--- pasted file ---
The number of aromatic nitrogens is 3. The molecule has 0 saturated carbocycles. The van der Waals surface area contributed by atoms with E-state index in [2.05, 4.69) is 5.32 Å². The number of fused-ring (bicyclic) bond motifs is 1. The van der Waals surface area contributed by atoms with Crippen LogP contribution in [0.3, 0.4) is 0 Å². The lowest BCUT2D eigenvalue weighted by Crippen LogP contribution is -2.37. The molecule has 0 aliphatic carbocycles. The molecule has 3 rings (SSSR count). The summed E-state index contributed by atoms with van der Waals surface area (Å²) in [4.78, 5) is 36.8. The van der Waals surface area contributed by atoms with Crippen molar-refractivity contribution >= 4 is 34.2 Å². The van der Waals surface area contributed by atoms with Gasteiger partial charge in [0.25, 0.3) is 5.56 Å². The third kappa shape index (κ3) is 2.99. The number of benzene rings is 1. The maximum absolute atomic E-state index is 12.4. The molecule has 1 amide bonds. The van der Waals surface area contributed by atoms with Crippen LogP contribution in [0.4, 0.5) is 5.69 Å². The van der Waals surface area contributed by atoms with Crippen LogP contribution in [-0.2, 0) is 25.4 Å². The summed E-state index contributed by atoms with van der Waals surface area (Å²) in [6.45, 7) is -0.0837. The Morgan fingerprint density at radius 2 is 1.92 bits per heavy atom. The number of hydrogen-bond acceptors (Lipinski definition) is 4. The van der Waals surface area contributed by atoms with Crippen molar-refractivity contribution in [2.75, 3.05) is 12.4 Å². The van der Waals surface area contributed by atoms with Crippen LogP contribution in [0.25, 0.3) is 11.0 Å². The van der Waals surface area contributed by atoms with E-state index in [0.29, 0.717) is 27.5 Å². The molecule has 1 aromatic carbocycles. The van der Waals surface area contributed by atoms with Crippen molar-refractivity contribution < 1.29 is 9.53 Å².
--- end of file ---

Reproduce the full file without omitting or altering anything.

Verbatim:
The number of aromatic nitrogens is 3. The molecule has 0 saturated carbocycles. The van der Waals surface area contributed by atoms with E-state index in [2.05, 4.69) is 5.32 Å². The number of fused-ring (bicyclic) bond motifs is 1. The van der Waals surface area contributed by atoms with Crippen LogP contribution in [0.3, 0.4) is 0 Å². The lowest BCUT2D eigenvalue weighted by Crippen LogP contribution is -2.37. The molecule has 0 aliphatic carbocycles. The molecule has 3 rings (SSSR count). The summed E-state index contributed by atoms with van der Waals surface area (Å²) in [4.78, 5) is 36.8. The van der Waals surface area contributed by atoms with Crippen molar-refractivity contribution >= 4 is 34.2 Å². The van der Waals surface area contributed by atoms with Gasteiger partial charge in [0.25, 0.3) is 5.56 Å². The third kappa shape index (κ3) is 2.99. The number of benzene rings is 1. The maximum absolute atomic E-state index is 12.4. The molecule has 1 amide bonds. The van der Waals surface area contributed by atoms with Crippen LogP contribution in [0.4, 0.5) is 5.69 Å². The van der Waals surface area contributed by atoms with Crippen LogP contribution in [-0.2, 0) is 25.4 Å². The summed E-state index contributed by atoms with van der Waals surface area (Å²) in [6.45, 7) is -0.0837. The Morgan fingerprint density at radius 2 is 1.92 bits per heavy atom. The number of hydrogen-bond acceptors (Lipinski definition) is 4. The van der Waals surface area contributed by atoms with Crippen molar-refractivity contribution in [2.75, 3.05) is 12.4 Å². The van der Waals surface area contributed by atoms with Crippen LogP contribution in [0.25, 0.3) is 11.0 Å². The van der Waals surface area contributed by atoms with E-state index in [0.29, 0.717) is 27.5 Å². The molecule has 1 aromatic carbocycles. The van der Waals surface area contributed by atoms with Crippen molar-refractivity contribution < 1.29 is 9.53 Å².